>>Why Organic Agriculture, Producer Perspective…

In many countries, organic agriculture and many of its components have been promoted in a reaction to the high external input based techniques ushered in during the green revolution, and consumer’s demand for better quality food. Generally, following issues have influenced the organic agriculture development:

•  In many European countries, personal commitment of the farming community has enabled initial steps to become wide spread movements. It is important to note that individual commitment backed by financial strength has been crucial in the early stages to overcome the doubts that arose about giving up chemicals altogether. For very long, individual farmers continued with traditional practices, essentially chemical free farming now known as organic farming.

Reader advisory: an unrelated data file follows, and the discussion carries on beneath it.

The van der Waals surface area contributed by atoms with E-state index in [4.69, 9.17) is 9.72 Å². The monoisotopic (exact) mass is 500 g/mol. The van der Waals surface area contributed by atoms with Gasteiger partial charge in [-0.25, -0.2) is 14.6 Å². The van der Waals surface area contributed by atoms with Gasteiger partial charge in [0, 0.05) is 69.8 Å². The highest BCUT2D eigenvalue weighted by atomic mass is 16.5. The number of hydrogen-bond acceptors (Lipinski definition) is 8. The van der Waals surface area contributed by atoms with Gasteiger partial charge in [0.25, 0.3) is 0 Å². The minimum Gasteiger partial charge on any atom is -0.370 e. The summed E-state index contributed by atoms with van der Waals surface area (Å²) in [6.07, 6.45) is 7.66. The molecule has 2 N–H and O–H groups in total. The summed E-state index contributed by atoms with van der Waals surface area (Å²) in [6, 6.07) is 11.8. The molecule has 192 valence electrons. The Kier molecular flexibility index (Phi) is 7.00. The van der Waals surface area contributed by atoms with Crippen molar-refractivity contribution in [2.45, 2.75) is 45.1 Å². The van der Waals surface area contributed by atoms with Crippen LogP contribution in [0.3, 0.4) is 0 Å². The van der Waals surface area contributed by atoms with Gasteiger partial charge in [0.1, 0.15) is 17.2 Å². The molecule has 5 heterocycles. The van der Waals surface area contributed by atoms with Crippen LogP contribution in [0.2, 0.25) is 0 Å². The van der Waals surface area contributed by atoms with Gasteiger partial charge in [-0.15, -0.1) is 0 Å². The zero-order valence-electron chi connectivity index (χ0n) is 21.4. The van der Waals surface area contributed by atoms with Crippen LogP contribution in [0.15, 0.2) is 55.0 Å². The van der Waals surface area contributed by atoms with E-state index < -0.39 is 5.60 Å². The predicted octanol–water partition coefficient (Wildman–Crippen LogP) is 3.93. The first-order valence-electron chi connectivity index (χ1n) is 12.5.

•  The irrigation, new seed and fertilizers required high initial investments and, thus, were beyond the reach of majority of the small farmers. The emphasis on organic practices involving use of techniques such as nitrogen fixing crops and green manures, recycling nutrients through composting, deep rooted plants, avoiding soil loss, locally developed pest control measures etc. allows poor, risk-averse farmers to produce food and generate income for the families on sustainable basis.
•  Pressure on cultivated land has led to soil degradation. In many cases marginal lands have been used for cultivation by utilizing heavy amounts of external inputs. In large areas of cultivated land environmental damage is being associated with ‘modern’ agricultural practices.
•  The productivity of natural resources and income distribution in rural areas are closely interrelated affecting poverty. Wherever lands have become unproductive, it has led to income disparity. In many countries, farmers have opted for organic production system to free themselves from the need for buying expensive inputs.